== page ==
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LCC Dinner Offers Local Ingredients

Culinary students in the Special Events Class at Leeward Community College are preparing to host a five-course dinner Nov. 9, Earth-to-Plate, showcasing local food at on-campus restaurant The Pearl. Last week, Chuck Furuya (back, second from left) and Dan Nakasone (center) visited the students to discuss local food systems. Pictured are (back, from left) Joshua Kainoa, Princess Ramos and Marceau McPherson; (front) Mailyn Hayashi, chef instructor Linda Yamada, Tishanie Koyanagi and Tatiana Papalii. Photo from Tishanie Koyanagi.

Local food advocate Dan Nakasone and wine sommelier Chuck Furuya visited culinary arts students in the Special Events class Oct. 17 at Leeward Community College to discuss the challenges that the state faces in utilizing local ingredients.

They talked with the class about recent farm closures and the high volume of food that Hawaii imports annually – and what these future chefs can do to help correct these problems.

Student Tishanie Koyanagi said that the discussion reflected what she and her classmates have been learning throughout their coursework in LCC’s culinary program. These students will showcase their knowledge about local food systems – along with their culinary skills- at their Earth-to-Plate dinner 6 p.m. Nov. 9 at The Pearl restaurant on LCC’s Pearl City campus.

“Our program and our chef instructors really instill the concept of farm-fresh ingredients,” says Koyanagi. From day one, she said, the students have been learning about the importance of utilizing local food.

“They really try to instill the values of buying local and supporting local farmers.”

Koyanagi explains that this Special Events class is “pretty much the end of the road” – she and her five classmates are set to graduate soon.

While the class is regularly offered at LCC, it typically showcases a notable local chef. But under chef instructor Linda Yamada, Koyanagi’s class is taking it in a different direction, highlighting local food instead.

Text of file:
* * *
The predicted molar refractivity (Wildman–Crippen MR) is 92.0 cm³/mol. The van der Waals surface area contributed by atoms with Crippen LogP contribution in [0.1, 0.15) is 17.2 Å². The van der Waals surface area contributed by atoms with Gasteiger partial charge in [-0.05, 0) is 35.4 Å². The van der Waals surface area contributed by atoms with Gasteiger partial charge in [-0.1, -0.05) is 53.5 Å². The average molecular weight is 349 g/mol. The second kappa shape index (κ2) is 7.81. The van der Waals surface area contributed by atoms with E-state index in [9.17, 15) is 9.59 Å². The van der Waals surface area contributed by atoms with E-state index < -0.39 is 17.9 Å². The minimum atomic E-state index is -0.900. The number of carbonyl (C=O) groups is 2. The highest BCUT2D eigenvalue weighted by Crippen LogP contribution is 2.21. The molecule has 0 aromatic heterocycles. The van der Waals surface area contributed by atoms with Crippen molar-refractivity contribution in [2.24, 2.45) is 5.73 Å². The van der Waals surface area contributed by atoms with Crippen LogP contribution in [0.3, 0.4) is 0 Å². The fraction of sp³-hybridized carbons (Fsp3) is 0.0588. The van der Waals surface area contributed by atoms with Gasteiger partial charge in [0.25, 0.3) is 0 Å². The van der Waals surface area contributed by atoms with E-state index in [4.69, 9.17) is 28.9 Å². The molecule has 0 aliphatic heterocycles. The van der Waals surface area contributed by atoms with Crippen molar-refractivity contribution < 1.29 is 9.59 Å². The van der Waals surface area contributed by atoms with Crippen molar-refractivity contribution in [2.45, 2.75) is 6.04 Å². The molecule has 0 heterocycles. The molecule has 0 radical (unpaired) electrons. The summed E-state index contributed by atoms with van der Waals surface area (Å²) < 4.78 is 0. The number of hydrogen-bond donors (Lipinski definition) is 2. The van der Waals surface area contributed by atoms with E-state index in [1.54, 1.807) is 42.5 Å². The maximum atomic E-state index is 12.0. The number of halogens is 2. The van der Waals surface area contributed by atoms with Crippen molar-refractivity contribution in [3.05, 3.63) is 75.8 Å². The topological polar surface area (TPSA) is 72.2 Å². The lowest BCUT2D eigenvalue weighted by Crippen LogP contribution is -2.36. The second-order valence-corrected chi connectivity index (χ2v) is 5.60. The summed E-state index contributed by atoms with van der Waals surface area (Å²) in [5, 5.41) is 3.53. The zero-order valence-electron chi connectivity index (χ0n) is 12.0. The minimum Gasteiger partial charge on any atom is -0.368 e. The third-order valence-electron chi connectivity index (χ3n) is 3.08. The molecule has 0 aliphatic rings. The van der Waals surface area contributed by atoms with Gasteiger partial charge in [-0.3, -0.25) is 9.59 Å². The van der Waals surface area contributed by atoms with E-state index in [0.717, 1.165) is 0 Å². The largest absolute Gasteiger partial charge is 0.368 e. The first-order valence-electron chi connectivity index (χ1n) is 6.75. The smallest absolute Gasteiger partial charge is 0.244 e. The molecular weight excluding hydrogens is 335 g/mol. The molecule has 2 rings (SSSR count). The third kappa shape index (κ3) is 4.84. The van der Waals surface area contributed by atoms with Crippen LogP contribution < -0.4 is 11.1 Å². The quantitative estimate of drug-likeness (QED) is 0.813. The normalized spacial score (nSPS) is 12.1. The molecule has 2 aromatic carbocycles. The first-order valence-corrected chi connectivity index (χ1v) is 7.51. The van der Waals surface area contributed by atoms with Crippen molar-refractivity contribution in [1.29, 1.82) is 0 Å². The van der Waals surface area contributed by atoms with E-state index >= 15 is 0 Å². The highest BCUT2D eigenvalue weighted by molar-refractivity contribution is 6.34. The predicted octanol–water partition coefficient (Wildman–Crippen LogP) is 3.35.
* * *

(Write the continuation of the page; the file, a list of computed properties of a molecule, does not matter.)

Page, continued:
From setting the budget to planning the menu to creating marketing initiatives, the students have done it all. In addition to learning about local foods, the class also has discussed ways to be environmentally responsible event planners by minimizing resources, and using sustainable products when possible.

Last Friday, each of them visited a different farm to work alongside the farmers and help cultivate crops or tend to livestock. Each of the students learned about the farm’s operation and worked hands-on with the ingredients that they will be using in their dish.

The dinner starts off with an appetizer, Scotch Egg with Spicy Slaw, prepared by Joshua Kainoa. It features boiled eggs from Peterson Farms that are wrapped in a ground pork sausage and deep-fried.

Next up is a soup and salad entree prepared by Mailyn Hayashi that features a skewer of three different kinds of tomatoes with mozzarella. The tomato trio comes from Ho Farms, and the cheese is from Naked Cow Dairy.

The dinner features two demi entrees to provide guests with a taste of each. The first, prepared by Marceau McPherson, is Pan Roasted Shutome with Tarragon Sauce, Lentil Walnut Salad and Wilted Bitter Greens. The shutome is provided by the United Fishing Agency. The second entree, prepared by Tatiana Papalii, is Cider Brined Shinsato Farm Pork Loin on a Yukon Gold Mash.

The dessert – which is Koyanagi’s dish – is the Hawaiian Tropical Symphony that utilizes ingredients from Kahuku Farms. It features apple banana bread with Lilikoi sorbet, and a mango ginger brulee and vanilla bean crème.

Wine pairings and local coffee also will be served.

As the students serve each course, they will explain to guests the background of the dish – where it came from and what they had to do to gather the ingredients.

Koyanagi, who ultimately hopes to open her own restaurant, feels that a heavy dependence on imported foods is detrimental to the environment, as well as to the future of the local food industry.

Featuring local food, the Earth-to-Plate dinner allows diners to “imagine the possibilities of what we can do” with local products, Koyanagi said.

“If we shut out our local farmers, what are we going to do when those ships stop coming?” she said. “What food are we going to have? If it ever came down to it where we weren’t getting the imported goods, these farmers are the people who we are going to need to rely on.”

Tickets cost $70 without wine and $85 with. For details or to make reservations, call 455-0298.